Why do people fucking say

The poet Petr Hruška
What the fuck we wanted here

Strength and vulnerability in Petr Hruška's new poems

Right in the first poem of Petr Hruška's fifth volume of poetry, which has the mysterious title Darmata carries, we are talking about a “neat piece of fish”, which with its holy, darkened silver is supposed to bring us back to our original astonishment in the face of the world. So breathlessly, unabashedly and impatiently, reference is made here to an initial “contract” to which we have to stir ourselves up again: What are we damn well looking for in this world? This appeal is underlined by the fact that the poem is dedicated to a deceased friend: the writer Jan Balabán. Someone with whom we shared the adventurous pact with the world and life, but with whom we will no longer bring it to an end.
The eternally glowing silver of the fish
"Nen proper tuna / so that it shakes us up / the eternally glowing silver of the fish" The first verses of the introductory poem evoke a memory, perhaps of a trip where we had smeared fingers with a friend, slapped the fish directly into a newspaper, let the world be the world for a while, along with its strict surveillance. The concrete vision is also full of overarching thoughts that sound almost like proclamations. Back to the elementary experiences when we still knew who we were without having to think about it much; the “heavy silver of the world”, which magically makes you freeze and dazzles, again boldly affirmative; Definitely remember "what the hell we wanted here".
What is important about Hruška's poetry is the way in which it draws from reality, from real situations, feelings or relationships; sometimes an impression is enough. Hruška is not interested in the poetic “superstructure”; he is not interested in a poetic refinement of reality, its lyrical transcription. Quite the opposite: He tries to sense what an otherwise ordinary reality is special and wonderfully powerful, what makes our everyday life extraordinary from the inside out. Another strength of Hruška's poetry becomes apparent here: the poet has the ability to see and bring to light essential moments and values ​​in life. Either he names them or he just shows them to us.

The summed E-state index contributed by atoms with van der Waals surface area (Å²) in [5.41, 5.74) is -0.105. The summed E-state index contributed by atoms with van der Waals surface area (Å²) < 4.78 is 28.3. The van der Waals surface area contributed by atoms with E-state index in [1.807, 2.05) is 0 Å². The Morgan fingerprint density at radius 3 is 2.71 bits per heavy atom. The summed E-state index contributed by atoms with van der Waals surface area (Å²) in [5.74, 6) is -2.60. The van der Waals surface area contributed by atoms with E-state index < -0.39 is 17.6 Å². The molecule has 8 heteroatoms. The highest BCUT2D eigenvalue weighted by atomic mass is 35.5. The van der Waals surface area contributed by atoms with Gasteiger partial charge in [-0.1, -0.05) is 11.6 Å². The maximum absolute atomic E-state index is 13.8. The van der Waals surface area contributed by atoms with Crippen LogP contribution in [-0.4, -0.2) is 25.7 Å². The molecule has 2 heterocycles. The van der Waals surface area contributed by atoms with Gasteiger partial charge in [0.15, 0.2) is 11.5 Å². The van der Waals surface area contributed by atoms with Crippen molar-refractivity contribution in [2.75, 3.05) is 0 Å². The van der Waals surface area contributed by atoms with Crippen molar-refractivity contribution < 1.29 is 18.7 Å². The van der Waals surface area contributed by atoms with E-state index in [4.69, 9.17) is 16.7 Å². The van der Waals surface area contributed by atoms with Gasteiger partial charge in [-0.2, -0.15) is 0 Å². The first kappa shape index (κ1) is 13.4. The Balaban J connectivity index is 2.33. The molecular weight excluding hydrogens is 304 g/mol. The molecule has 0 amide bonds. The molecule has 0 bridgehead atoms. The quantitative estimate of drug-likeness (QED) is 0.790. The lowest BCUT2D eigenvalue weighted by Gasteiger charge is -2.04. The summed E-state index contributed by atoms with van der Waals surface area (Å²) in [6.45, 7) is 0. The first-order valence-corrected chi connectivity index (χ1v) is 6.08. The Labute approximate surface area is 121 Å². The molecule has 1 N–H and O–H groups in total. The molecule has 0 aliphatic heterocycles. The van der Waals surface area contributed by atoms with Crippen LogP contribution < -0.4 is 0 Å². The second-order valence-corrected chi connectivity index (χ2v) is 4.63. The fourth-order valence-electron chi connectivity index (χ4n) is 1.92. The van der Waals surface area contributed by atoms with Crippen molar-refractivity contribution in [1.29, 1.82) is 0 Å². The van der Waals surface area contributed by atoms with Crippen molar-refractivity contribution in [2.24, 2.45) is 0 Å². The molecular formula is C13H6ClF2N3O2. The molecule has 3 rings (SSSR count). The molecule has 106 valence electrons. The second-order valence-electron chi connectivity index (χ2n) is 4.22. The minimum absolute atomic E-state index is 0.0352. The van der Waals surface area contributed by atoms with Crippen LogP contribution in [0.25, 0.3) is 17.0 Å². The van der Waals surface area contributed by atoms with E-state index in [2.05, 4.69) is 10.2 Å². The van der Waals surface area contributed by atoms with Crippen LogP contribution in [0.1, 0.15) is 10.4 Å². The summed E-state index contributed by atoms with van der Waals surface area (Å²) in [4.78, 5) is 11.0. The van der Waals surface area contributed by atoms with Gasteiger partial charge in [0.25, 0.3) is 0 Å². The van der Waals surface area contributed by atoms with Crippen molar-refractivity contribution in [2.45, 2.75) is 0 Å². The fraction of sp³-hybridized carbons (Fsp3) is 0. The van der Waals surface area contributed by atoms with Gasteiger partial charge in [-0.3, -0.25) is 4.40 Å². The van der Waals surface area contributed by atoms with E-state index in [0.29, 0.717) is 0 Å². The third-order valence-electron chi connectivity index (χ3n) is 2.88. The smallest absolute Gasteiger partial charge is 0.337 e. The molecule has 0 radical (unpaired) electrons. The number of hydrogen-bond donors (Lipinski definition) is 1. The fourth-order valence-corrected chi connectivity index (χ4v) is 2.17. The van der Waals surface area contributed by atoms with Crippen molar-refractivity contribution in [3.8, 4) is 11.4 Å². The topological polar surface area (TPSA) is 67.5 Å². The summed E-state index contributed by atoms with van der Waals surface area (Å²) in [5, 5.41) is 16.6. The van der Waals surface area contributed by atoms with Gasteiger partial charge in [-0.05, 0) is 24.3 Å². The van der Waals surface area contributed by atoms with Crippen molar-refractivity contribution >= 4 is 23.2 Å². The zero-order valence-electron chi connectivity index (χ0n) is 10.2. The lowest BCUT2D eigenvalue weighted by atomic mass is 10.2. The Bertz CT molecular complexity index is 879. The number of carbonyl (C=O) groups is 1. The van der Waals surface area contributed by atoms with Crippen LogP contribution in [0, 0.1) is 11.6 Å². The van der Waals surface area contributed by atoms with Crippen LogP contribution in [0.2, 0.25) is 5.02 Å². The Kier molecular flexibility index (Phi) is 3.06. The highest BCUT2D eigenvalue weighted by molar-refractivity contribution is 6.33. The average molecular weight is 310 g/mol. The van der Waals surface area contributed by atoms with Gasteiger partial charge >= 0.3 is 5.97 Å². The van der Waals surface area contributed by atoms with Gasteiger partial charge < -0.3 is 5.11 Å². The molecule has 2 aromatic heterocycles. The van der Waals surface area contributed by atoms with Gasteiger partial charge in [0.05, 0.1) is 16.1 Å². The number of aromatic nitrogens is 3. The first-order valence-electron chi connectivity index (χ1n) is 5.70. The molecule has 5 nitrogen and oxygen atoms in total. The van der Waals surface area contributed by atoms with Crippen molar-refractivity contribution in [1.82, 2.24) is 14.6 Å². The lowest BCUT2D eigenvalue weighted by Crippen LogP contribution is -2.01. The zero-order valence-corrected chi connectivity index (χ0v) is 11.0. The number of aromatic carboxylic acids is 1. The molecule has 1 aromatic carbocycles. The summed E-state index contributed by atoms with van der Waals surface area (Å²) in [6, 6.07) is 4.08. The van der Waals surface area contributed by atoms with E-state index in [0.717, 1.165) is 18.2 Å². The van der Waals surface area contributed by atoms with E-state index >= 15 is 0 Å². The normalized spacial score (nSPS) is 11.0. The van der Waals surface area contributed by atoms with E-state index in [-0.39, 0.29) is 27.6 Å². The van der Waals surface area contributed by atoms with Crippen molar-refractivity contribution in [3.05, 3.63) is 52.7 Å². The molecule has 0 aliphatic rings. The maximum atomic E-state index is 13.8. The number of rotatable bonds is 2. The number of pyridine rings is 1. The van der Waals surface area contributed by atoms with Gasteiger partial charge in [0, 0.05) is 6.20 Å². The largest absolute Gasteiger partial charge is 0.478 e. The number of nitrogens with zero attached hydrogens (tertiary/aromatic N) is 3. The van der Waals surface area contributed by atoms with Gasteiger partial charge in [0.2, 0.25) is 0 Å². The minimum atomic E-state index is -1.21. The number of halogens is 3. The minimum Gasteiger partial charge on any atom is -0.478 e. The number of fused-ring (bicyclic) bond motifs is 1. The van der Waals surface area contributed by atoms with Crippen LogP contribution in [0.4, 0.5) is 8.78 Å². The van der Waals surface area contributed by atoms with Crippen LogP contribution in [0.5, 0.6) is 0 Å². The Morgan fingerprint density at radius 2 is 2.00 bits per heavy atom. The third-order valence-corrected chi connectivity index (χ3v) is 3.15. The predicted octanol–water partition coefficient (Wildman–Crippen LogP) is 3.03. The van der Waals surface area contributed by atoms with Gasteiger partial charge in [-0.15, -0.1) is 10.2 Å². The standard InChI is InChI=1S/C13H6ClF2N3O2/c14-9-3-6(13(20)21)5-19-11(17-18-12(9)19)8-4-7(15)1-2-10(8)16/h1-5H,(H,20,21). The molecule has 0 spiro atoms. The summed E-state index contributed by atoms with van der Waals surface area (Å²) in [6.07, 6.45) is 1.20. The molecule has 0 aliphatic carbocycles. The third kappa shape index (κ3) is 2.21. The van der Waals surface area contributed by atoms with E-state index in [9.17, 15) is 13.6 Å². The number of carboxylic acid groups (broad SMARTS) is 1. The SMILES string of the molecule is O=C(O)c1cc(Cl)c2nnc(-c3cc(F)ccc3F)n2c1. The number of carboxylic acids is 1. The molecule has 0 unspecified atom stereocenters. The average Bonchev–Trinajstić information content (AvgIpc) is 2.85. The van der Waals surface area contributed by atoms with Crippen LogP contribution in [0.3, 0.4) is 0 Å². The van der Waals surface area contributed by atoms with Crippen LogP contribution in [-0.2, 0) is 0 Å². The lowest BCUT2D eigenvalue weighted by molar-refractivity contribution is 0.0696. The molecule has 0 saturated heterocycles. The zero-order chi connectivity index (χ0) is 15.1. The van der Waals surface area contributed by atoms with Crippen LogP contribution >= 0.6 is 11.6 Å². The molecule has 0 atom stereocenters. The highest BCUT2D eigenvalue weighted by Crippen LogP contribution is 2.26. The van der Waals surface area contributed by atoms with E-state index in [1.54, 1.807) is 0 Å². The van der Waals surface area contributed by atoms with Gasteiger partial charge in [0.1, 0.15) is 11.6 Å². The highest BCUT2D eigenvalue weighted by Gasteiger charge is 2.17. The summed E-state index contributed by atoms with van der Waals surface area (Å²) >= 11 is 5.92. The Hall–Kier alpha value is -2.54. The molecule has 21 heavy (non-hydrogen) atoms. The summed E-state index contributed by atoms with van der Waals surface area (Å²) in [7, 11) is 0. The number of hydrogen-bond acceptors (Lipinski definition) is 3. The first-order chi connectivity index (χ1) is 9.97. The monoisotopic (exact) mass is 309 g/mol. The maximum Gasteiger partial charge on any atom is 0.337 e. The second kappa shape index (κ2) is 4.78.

Power and persistent pathos
The undertone in Hruška's poetry is subtle, persistent, sober pathos. This may bother one or the other. You might think that the poet - despite the rough surface of his texts, his feelings - got a little too close and he exposed them too much. To be emotional means to surrender yourself to be vulnerable. If a poet opens up in this way, he tries to express things that are primarily common to all of us and which, paradoxically, can therefore seem downright banal to us. In addition, the poet's vulnerability “threatens” to be transferred to us; that's not necessarily comforting for everyone.
Here, however, Hruška also shows his strength. He is able to open up emotionally while remaining firm and convincing. He communicates something that we all experience and is still able to say it in surprising images. Hruška's civil pathos is a sign that the poet is serious about his things, play or exaggeration are only detours. Reading his poetry, we can be relieved to be serious, by which we mean anything but gloomy brooding. Without further ado, we are left alone with our lives.
It is precisely his vulnerability that is a powerful weapon for the poet. In the end, we want to share it, want to expose ourselves to these pensive insecurities, these fragile, delicate but elementary insights that often come along in inconspicuous disguise. In the room, the daughter puts on an evening gown, and the poet understands: “I will never see my daughter's breasts again…” Elsewhere, there is tension in the slacking couple relationship, the fear of the growing up of the children who are exposed to unfortunate times . Uncertainty about oneself as to whether one has lived properly: "I wanted to have all of this somehow, / not owe anything, / to finish things off well."